No more stereotypes, at least not in Said’s depiction of women of color through her lenses. Her photographs beg attention, and force many to challenge their own perceptions of women of color.
Our editor will be presenting at the James Baldwin conference on Friday, May 27, 2016, from 13:15 to 15:15 at the American University of Paris. Dr. Simms-Burton will examining Baldwin’s relationships with Johnny Romero and Frederick James within the context of unrequited love and how intersectionality silences these relationships.
African American writers, intellectuals, musicians, and artists have been flocking to Paris for generations. The writer Jake Lamar carries on that tradition. Read Janet Hulstrand’s interview of Jake Lamar in “Bonjour Paris: The Insider’s Guide.”
On July 3, 2015, one of our literary giants transitioned to be with our ancestors. We will forever remain indebted to Williams for his genius, his political tenacity, and his laser beam insight. Thank you Medgar Evers College and the Center for Black Literature for your obituary of Williams.
Until August 26, 2015, you can listen to all 10 of Wilson’s American Century Cycle plays. With first class readings by such astounding actors like Phylicia Rashad, Taraji P. Henson, and Rocky Carroll, you will access another dimension of Wilson’s genius. Regarded as the best playwright of his generation, Wilson examines the lives of African Americans in Pittsburgh and Chicago for each decade of the twentieth century.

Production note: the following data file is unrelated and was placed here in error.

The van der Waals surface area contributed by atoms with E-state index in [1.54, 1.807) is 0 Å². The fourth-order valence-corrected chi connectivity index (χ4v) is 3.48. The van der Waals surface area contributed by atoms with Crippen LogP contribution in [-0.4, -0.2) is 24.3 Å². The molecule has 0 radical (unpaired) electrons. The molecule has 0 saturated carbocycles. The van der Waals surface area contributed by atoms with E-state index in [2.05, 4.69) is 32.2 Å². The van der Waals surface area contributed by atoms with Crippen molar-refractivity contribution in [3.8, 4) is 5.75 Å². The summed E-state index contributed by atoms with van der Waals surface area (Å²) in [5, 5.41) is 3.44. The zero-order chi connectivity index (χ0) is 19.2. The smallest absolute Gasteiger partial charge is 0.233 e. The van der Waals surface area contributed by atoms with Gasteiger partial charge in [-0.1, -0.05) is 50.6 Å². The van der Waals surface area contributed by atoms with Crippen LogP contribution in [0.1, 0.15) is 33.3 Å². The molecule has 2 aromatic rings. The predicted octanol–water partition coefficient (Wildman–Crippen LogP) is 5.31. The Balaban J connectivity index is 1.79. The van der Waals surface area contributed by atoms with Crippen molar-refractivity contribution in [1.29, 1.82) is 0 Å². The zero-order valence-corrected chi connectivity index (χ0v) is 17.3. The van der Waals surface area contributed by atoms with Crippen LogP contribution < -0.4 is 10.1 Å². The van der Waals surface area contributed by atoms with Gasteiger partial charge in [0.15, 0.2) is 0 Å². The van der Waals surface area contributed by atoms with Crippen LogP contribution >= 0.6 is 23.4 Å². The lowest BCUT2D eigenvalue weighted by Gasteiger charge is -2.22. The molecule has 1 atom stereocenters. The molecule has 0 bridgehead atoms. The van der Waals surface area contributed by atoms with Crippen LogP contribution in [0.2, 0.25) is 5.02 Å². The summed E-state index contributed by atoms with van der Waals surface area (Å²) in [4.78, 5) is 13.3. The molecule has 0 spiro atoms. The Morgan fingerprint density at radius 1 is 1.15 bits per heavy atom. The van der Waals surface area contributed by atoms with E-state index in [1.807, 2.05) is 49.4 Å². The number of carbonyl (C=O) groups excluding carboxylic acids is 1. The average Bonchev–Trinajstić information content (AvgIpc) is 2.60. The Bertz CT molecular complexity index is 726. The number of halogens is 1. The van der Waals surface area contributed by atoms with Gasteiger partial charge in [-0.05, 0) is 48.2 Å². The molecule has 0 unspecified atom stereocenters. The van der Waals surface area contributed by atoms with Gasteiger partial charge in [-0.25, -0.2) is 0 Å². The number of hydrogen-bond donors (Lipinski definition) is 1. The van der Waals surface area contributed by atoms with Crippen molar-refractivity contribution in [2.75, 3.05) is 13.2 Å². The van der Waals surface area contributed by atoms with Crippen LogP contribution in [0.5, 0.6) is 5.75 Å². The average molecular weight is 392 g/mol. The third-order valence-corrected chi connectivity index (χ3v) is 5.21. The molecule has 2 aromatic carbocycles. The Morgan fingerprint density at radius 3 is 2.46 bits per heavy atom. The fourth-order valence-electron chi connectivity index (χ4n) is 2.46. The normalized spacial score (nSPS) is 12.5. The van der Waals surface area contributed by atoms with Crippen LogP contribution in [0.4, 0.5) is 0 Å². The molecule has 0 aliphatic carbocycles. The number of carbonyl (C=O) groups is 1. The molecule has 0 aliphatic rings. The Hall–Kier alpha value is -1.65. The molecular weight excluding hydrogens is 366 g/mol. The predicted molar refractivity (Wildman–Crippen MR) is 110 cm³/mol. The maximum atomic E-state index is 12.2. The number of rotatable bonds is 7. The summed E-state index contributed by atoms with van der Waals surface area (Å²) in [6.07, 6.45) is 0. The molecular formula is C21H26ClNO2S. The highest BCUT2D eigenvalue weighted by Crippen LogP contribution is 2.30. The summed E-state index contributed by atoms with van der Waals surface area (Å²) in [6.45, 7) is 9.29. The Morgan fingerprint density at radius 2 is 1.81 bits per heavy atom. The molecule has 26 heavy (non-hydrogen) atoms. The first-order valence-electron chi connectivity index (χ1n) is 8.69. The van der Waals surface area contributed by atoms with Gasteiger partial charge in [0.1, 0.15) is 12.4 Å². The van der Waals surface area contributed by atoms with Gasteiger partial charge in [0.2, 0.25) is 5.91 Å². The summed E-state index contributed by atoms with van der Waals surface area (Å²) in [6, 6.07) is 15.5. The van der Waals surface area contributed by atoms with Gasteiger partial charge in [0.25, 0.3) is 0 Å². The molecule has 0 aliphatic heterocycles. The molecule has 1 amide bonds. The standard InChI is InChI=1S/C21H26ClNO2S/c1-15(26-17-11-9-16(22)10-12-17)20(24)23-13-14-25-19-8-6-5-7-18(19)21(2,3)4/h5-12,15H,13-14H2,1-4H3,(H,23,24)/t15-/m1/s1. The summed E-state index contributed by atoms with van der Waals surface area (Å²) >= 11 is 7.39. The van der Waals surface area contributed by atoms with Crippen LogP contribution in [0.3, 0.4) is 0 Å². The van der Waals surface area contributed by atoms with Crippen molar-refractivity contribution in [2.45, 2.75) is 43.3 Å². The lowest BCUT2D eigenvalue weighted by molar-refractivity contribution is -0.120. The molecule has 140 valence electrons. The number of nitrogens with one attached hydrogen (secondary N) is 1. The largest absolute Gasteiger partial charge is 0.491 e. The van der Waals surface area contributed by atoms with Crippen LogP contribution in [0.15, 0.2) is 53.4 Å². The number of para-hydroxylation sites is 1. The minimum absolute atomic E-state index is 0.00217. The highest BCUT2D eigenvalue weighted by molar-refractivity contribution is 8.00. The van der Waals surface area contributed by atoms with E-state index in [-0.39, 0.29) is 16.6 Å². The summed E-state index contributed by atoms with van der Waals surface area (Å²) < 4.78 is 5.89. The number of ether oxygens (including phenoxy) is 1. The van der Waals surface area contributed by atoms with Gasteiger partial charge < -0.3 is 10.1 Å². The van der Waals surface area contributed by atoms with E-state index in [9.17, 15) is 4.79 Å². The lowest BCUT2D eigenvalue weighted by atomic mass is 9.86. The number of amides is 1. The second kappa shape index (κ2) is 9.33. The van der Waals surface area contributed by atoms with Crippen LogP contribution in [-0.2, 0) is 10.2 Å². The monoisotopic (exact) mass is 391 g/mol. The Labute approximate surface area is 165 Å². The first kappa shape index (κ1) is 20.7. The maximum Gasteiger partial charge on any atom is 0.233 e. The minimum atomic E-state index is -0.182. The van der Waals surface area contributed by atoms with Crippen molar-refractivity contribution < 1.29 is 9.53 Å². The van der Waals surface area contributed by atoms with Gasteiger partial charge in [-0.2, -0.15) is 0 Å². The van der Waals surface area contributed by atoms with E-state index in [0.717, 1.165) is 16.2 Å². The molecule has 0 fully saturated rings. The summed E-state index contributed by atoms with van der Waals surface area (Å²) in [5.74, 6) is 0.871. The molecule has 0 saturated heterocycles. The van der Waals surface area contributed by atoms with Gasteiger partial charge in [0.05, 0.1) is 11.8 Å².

If you’ve never seen all 60 panels that comprise Jacob Lawrence’s migration series, now is your chance. For the first time in 20 years, the Museum of Modern Art (MOMA) is exhibiting the entire migration series through September 7, 2015.
Check out this short video about Jacob Lawrence and the exhibition.
So you’re headed to the NYC Tribeca film festival, but you want to seek out the black movies. Let Julie Walker help you out with her review of the nine movies that highlight the diversity of the Black experience. Check out her article in “The Root.”
Welcome to Abri Art and Culture. Our mission is to present reviews, feature stories, and interviews of art and artists in the African diaspora. We are based in metro DC, so you might find an over representation of metro DC-based content. However, as we grow, we intend to create new and exciting content about art and artists throughout the African diaspora.
In our efforts to remain current, please click on any of the tabs above to get the latest content for what is happening in African disaporic art and artists. Content that is not related to music or art can be found under “Culture.”
Feel free to contact us if you have particular artists that you want us to cover. While we can’t promise to cover everyone, we will do our best to provide space for as many artists as we can.